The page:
The main ethical objection I expected was about property rights and theft. I wrote the post in Australian hours and it was seen by Australian/Asians then English/Europeans and finally by North Americans.
I had to wait until American waking hours for someone to point out the obvious - which is that the policy being advocated was the deliberate theft of property (deliberate inflation being theft). Europeans somehow seem less concerned than Americans about property rights.
I am usually very harsh on government policies which involve the removal of property rights simply because those policies are usually counter-productive. There are plenty of posts on this blog along those lines. However those posts are argued on a facts-and-circumstances basis – the abrogation of property rights is argued as a problem in this instance and property rights are not automatically given full moral status. That is my position generally – honouring property rights is a good thing to do because it generally leads to better outcomes. I understand that some people (almost all Americans and including many readers of this blog) have raised property rights to full ethical status (along with for instance the rights to liberty etc). Not my ethics – but I understand – and the outcomes are usually OK so I am generally happy to leave that form of right wing fundamentalism alone.
I prefer argue for property rights from an outcomes perspective (as incidentally did Adam Smith*). Your blogger does not really wish to comment on the property rights as a moral precept here – other than to note for some people this really is fundamental. Just leave it at that.
The commentators that got it all too well
The comment on the post which got the most comment from other commentators was someone that got it all too well. The comment was that – as a result of this policy – some right wing “nut” would load a truck with fertilizer and diesel and blow up the Federal Reserve.
Some people objected to calling that person a nut – but I have no other word for suicide bomber of any persuasion. More to the point – this person – and eventually many others – would realise what this policy was about – which is removing all trust from dollars – and hence theft of one ideal that they hold quite dear.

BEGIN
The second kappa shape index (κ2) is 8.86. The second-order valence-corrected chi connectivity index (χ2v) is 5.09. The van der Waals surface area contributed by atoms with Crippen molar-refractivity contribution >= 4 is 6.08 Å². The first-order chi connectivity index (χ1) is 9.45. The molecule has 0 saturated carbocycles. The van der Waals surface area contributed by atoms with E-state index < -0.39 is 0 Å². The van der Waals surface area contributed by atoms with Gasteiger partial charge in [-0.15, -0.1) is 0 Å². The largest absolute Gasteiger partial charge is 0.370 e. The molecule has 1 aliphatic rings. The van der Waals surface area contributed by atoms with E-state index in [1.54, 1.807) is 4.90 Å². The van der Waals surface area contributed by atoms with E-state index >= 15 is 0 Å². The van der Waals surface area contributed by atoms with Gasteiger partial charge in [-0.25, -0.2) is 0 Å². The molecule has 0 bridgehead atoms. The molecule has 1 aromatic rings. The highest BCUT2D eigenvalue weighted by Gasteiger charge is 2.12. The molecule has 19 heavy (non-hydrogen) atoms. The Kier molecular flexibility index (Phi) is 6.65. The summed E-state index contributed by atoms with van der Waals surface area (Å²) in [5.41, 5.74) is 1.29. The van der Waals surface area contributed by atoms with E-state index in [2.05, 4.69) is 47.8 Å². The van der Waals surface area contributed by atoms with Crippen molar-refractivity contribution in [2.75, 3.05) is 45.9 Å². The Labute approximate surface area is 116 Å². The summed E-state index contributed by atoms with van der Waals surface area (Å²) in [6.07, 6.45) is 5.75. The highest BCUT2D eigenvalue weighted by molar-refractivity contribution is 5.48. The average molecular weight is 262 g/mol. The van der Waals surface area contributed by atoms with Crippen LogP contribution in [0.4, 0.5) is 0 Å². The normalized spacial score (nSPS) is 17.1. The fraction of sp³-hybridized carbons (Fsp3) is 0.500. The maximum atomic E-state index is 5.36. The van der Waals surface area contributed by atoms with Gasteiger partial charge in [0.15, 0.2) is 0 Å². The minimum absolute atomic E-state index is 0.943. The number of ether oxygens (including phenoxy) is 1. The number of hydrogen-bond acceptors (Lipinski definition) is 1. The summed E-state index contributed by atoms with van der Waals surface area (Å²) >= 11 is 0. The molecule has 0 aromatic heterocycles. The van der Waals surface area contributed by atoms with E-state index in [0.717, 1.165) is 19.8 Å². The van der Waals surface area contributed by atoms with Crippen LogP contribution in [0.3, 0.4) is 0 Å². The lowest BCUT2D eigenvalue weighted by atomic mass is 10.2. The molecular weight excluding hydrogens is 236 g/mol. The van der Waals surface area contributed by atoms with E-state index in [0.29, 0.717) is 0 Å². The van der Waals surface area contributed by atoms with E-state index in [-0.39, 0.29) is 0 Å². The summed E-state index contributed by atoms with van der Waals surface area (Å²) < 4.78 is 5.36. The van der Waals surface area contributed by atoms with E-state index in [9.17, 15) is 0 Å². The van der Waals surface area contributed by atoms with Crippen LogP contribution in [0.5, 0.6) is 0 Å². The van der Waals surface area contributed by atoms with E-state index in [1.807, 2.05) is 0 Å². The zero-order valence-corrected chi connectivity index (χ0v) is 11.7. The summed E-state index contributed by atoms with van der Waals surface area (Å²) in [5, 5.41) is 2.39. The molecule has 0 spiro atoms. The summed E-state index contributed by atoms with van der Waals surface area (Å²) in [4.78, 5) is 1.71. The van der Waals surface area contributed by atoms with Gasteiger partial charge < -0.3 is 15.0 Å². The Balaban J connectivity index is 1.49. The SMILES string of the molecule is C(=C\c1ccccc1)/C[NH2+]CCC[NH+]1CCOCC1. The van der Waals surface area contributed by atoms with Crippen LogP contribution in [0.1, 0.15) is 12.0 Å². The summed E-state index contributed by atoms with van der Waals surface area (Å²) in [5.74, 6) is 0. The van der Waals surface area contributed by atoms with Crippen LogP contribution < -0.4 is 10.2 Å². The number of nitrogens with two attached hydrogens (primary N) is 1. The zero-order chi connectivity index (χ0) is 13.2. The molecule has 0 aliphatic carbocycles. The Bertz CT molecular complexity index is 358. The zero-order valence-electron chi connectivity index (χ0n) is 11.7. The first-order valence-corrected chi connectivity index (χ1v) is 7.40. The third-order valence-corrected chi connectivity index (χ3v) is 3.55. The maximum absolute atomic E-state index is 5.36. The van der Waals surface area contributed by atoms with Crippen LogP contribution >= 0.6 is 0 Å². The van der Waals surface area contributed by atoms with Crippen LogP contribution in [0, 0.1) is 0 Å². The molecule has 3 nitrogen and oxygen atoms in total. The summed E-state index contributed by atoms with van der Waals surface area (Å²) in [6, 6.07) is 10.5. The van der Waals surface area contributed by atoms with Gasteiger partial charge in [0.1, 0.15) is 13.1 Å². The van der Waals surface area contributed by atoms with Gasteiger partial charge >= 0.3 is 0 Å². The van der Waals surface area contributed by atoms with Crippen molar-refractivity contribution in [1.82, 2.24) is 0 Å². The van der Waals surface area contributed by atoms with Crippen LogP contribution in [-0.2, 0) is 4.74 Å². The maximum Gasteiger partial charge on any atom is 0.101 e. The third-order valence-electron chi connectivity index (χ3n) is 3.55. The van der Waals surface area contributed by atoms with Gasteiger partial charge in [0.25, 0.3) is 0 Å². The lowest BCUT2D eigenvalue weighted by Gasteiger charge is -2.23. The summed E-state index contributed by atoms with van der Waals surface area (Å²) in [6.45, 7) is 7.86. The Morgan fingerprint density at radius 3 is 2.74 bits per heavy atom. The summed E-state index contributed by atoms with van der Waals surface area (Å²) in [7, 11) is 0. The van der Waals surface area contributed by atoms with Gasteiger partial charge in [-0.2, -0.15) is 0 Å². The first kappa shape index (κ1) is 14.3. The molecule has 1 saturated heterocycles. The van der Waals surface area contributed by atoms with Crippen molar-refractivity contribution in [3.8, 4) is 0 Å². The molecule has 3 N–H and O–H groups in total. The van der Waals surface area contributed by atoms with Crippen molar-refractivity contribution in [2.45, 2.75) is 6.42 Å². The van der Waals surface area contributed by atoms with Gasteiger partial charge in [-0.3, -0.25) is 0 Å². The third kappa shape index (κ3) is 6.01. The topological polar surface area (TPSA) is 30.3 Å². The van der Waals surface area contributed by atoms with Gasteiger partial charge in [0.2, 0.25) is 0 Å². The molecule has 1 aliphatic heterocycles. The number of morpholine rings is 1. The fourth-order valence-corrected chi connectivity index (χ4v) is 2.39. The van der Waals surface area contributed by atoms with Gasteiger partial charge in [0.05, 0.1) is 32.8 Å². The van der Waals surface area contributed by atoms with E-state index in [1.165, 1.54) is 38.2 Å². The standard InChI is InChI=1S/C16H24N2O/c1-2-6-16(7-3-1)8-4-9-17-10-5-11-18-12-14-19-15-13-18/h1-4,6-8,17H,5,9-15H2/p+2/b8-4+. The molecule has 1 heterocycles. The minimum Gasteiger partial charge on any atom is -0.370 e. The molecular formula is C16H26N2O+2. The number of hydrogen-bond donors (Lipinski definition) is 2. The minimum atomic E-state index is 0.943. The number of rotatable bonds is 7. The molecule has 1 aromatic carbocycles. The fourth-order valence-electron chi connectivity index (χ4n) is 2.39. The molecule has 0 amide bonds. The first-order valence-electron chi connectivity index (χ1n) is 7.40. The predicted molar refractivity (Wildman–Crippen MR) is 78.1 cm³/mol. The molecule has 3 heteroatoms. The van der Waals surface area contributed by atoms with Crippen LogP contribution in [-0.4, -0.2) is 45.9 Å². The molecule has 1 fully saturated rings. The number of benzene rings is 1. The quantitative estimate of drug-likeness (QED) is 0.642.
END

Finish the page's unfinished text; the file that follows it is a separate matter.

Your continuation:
The question which was raised in emails was about how you would reintroduce trust after you have destroyed it. I think that is actually a key problem. Trust is essential for an economic system in general – but trust in money at the moment is quite destructive as people would prefer hold enormous quantities of money rather than build real assets and employ real people. However you can’t build real assets and employ real people without trust either. The helicopter proposal is targeted at getting rid of trust in one place and one time only (the trust in money in the rare instance of a liquidity trap). Whether you can conduct a strike that surgical with a helicopter full of rolls of money is open for question. Military strikes are nowhere near as precise as the pictures on CNN.
Finally – the real objection
This came in an email from one of the most astute commentators on my blog:It won't work because immediately after the drop, Congress would arrest Bernanke along with the entire Fed board (probably replace it with a money czar)…. Politicians would be forced to promise responsibility and accountability in the face of the threat of civil unrest - don't forget, a lot of people own guns legally in this country. There will be new laws designed to keep the value of the dollar. In the end, the dollar would get stronger, not weaker…
In other words the whole idea won’t work because it is actually not possible to be that irresponsible – that the underlying US system is sufficiently strong – that if Bernanke were that irresponsible he would simply be replaced.
If Bernanke can’t plausibly be quite that irresponsible we might as well park the helicopters.